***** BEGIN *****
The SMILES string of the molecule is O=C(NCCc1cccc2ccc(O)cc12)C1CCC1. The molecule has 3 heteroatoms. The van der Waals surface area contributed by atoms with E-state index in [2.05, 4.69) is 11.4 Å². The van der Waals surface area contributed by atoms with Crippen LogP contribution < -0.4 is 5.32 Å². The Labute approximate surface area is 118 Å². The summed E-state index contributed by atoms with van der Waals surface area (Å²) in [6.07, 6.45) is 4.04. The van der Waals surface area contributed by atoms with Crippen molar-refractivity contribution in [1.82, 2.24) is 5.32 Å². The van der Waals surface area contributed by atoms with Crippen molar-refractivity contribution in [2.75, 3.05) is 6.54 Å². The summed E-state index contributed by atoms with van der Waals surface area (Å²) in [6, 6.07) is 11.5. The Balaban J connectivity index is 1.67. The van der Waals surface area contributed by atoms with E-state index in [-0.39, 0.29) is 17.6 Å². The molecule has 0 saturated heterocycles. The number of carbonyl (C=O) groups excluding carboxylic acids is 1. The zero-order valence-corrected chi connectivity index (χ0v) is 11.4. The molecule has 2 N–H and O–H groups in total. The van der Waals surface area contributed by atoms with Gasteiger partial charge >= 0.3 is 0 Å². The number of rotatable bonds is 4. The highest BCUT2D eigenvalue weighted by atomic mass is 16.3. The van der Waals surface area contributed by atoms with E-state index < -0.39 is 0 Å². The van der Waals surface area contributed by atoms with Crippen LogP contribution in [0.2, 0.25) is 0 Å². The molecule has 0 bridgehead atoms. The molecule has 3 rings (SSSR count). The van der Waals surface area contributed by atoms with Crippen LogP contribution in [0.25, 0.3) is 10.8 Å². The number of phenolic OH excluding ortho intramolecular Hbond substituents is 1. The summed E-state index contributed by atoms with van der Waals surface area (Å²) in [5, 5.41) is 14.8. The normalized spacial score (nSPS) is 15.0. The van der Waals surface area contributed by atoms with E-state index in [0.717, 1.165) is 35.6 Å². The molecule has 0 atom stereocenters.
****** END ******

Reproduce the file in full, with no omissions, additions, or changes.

The SMILES string of the molecule is O=C(NCCc1cccc2ccc(O)cc12)C1CCC1. The molecule has 3 heteroatoms. The van der Waals surface area contributed by atoms with E-state index in [2.05, 4.69) is 11.4 Å². The van der Waals surface area contributed by atoms with Crippen LogP contribution < -0.4 is 5.32 Å². The Labute approximate surface area is 118 Å². The summed E-state index contributed by atoms with van der Waals surface area (Å²) in [6.07, 6.45) is 4.04. The van der Waals surface area contributed by atoms with Crippen molar-refractivity contribution in [1.82, 2.24) is 5.32 Å². The van der Waals surface area contributed by atoms with Crippen molar-refractivity contribution in [2.75, 3.05) is 6.54 Å². The summed E-state index contributed by atoms with van der Waals surface area (Å²) in [6, 6.07) is 11.5. The Balaban J connectivity index is 1.67. The van der Waals surface area contributed by atoms with E-state index in [-0.39, 0.29) is 17.6 Å². The molecule has 0 saturated heterocycles. The number of carbonyl (C=O) groups excluding carboxylic acids is 1. The zero-order valence-corrected chi connectivity index (χ0v) is 11.4. The molecule has 2 N–H and O–H groups in total. The van der Waals surface area contributed by atoms with Gasteiger partial charge >= 0.3 is 0 Å². The number of rotatable bonds is 4. The highest BCUT2D eigenvalue weighted by atomic mass is 16.3. The van der Waals surface area contributed by atoms with E-state index < -0.39 is 0 Å². The van der Waals surface area contributed by atoms with Crippen LogP contribution in [0.2, 0.25) is 0 Å². The molecule has 0 bridgehead atoms. The molecule has 3 rings (SSSR count). The van der Waals surface area contributed by atoms with Crippen LogP contribution in [0.25, 0.3) is 10.8 Å². The number of phenolic OH excluding ortho intramolecular Hbond substituents is 1. The summed E-state index contributed by atoms with van der Waals surface area (Å²) in [5, 5.41) is 14.8. The normalized spacial score (nSPS) is 15.0. The van der Waals surface area contributed by atoms with E-state index in [0.717, 1.165) is 35.6 Å². The molecule has 0 atom stereocenters.